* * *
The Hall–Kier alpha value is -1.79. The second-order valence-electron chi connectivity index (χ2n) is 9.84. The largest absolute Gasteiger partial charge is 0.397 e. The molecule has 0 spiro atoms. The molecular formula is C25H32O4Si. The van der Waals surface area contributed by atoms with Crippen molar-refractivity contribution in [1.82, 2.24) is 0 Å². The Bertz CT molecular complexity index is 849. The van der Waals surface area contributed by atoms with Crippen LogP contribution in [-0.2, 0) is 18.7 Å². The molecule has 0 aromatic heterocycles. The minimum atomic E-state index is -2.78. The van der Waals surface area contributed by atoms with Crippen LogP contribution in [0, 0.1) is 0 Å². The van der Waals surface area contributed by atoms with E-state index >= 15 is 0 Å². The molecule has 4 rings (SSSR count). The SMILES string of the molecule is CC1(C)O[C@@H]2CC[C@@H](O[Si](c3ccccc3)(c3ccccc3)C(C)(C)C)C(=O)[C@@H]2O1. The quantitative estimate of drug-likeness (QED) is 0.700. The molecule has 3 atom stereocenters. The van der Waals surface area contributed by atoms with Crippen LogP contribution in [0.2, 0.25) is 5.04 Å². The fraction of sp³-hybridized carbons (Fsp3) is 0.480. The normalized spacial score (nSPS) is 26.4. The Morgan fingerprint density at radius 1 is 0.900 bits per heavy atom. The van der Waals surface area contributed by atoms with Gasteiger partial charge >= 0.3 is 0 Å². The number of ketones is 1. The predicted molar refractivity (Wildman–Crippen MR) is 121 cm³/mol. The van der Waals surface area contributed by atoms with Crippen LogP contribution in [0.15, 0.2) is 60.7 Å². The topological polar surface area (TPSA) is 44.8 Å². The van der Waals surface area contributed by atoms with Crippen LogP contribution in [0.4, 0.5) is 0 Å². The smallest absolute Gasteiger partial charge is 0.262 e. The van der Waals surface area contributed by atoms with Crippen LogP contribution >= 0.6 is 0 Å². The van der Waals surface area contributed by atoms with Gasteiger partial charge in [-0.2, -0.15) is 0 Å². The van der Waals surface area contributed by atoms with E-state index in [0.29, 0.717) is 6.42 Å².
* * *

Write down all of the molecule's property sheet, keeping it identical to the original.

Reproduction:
The Hall–Kier alpha value is -1.79. The second-order valence-electron chi connectivity index (χ2n) is 9.84. The largest absolute Gasteiger partial charge is 0.397 e. The molecule has 0 spiro atoms. The molecular formula is C25H32O4Si. The van der Waals surface area contributed by atoms with Crippen molar-refractivity contribution in [1.82, 2.24) is 0 Å². The Bertz CT molecular complexity index is 849. The van der Waals surface area contributed by atoms with Crippen LogP contribution in [-0.2, 0) is 18.7 Å². The molecule has 0 aromatic heterocycles. The minimum atomic E-state index is -2.78. The van der Waals surface area contributed by atoms with Crippen LogP contribution in [0, 0.1) is 0 Å². The van der Waals surface area contributed by atoms with E-state index >= 15 is 0 Å². The molecule has 4 rings (SSSR count). The SMILES string of the molecule is CC1(C)O[C@@H]2CC[C@@H](O[Si](c3ccccc3)(c3ccccc3)C(C)(C)C)C(=O)[C@@H]2O1. The quantitative estimate of drug-likeness (QED) is 0.700. The molecule has 3 atom stereocenters. The van der Waals surface area contributed by atoms with Crippen LogP contribution in [0.2, 0.25) is 5.04 Å². The fraction of sp³-hybridized carbons (Fsp3) is 0.480. The normalized spacial score (nSPS) is 26.4. The Morgan fingerprint density at radius 1 is 0.900 bits per heavy atom. The van der Waals surface area contributed by atoms with Gasteiger partial charge >= 0.3 is 0 Å². The number of ketones is 1. The predicted molar refractivity (Wildman–Crippen MR) is 121 cm³/mol. The van der Waals surface area contributed by atoms with Crippen LogP contribution in [0.15, 0.2) is 60.7 Å². The topological polar surface area (TPSA) is 44.8 Å². The van der Waals surface area contributed by atoms with Crippen LogP contribution in [0.4, 0.5) is 0 Å². The smallest absolute Gasteiger partial charge is 0.262 e. The van der Waals surface area contributed by atoms with Crippen LogP contribution >= 0.6 is 0 Å². The van der Waals surface area contributed by atoms with Gasteiger partial charge in [-0.2, -0.15) is 0 Å². The van der Waals surface area contributed by atoms with E-state index in [0.29, 0.717) is 6.42 Å².